[Screen It]

(2008) (voices of Ben Burtt, Elissa Knight) (G)

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Animated Adventure: Centuries after Earth has been abandoned, a lone trash collector robot longs for love and thinks he's found it when a sleek, feminine robot suddenly arrives on the planet.
It's the year 2775 and Earth has been abandoned for centuries by humans whose trash eventually overwhelmed the planet. The one entity still at work, however, is a little trash collector robot known as WALL·E (voice of BEN BURTT), short for Waste Allocation Load Lifter Earth-Class. He spends his days scooping up and compacting garbage, but has developed an interesting glitch in the form of curiosity, a friendship with a little cockroach, and the desire to collect various discarded items that he keeps as trinkets.

Among them is a tape of the Hollywood musical "Hello, Dolly!" that has given him a glimpse of what part of human life was like long ago, as well as a desire for love. He thinks he may have found it when a spaceship unexpectedly lands on Earth and deposits an Extra-terrestrial Vegetation Evaluator known as EVE (voice of ELISSA KNIGHT).

She's a sleek and futuristic probe sent by those onboard the Axiom, a state of the art mother ship created long ago by Buy n Large CEO Shelby Forthright (FRED WILLARD). Now run by the Captain (voice of JEFF GARLIN) with the aid of a lieutenant robot, Auto (voice of MACINTALK), the ship is filled with thousands of sedentary humans, such as John (voice of JOHN RATZENBERGER) and Mary (voice of KATHY NAJIMY), whose every needs, including that of moving about, are fulfilled by robots.

While there's little hope that EVE will actually complete her prime directive -- finding evidence that Earth has once again become inhabitable -- she's shocked to discover that WALL·E has found a lone plant. She immediately places it into her small cargo hold and then goes inactive, awaiting a return to the Axiom. But this doesn't sit well with WALL·E who longs for the simple romantic gesture of holding hands.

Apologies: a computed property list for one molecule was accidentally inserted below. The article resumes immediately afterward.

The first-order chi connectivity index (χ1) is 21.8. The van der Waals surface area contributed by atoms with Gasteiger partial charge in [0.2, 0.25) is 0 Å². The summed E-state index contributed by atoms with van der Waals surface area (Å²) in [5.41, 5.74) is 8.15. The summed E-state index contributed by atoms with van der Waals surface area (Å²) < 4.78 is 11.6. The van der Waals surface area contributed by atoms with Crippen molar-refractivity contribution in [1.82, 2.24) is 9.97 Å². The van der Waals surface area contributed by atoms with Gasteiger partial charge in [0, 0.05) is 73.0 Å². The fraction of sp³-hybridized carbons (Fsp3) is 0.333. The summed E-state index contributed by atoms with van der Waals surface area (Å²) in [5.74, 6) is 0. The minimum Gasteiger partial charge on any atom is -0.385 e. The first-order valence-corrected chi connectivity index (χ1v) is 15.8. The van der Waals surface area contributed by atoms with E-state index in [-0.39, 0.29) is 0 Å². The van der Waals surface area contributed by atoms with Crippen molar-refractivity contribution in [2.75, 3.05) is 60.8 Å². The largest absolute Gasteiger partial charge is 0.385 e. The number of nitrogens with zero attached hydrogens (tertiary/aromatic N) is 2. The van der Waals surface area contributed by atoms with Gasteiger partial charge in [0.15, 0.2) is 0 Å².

Thus, when her transport ship returns, WALL·E hitches a ride back to the Axiom where his arrival, Earth dirt and all, doesn't sit well with cleaner robot M-O (voice of BEN BURTT). From that point on, and as the Captain and Auto have different reactions to the presence of the plant, WALL·E does what he can to try to rescue his new friend.

OUR TAKE: 8 out of 10
Humans have long attempted to contact otherworldly beings, but it's only been in the recent past that such attempts have resulted in manmade things (be they physical or electromagnetic based) actually traveling into outer space in hopes of them finding someone or something out there.

Then there's the matter of similar items that weren't intentionally designed for contact, such as decades of radio and TV signals that have drifted across the galaxy, as well as satellites, robots and such that have been left in orbit around or long abandoned on the surface of distant planets.

The fun notion is what any extraterrestrial life forms might think upon discovering such unofficial envoys. After all, as of this writing, the exploratory robots Spirit and Opportunity are still moving about the surface of Mars, long after their life expectancy has come and gone.

What if they just keep going and going for years, decades or centuries, unaware of the passage of time and the passing of those who created and sent them to do their job? And what if they developed a glitch in the form of a pesky little malfunction known as a personality? That's the fun premise of the absolutely delightful "WALL·E," the latest offering from the folks at Pixar Animation Studios whose one misfire, "Cars," has been pushed back into the shadows with "Ratatouille" and now this film.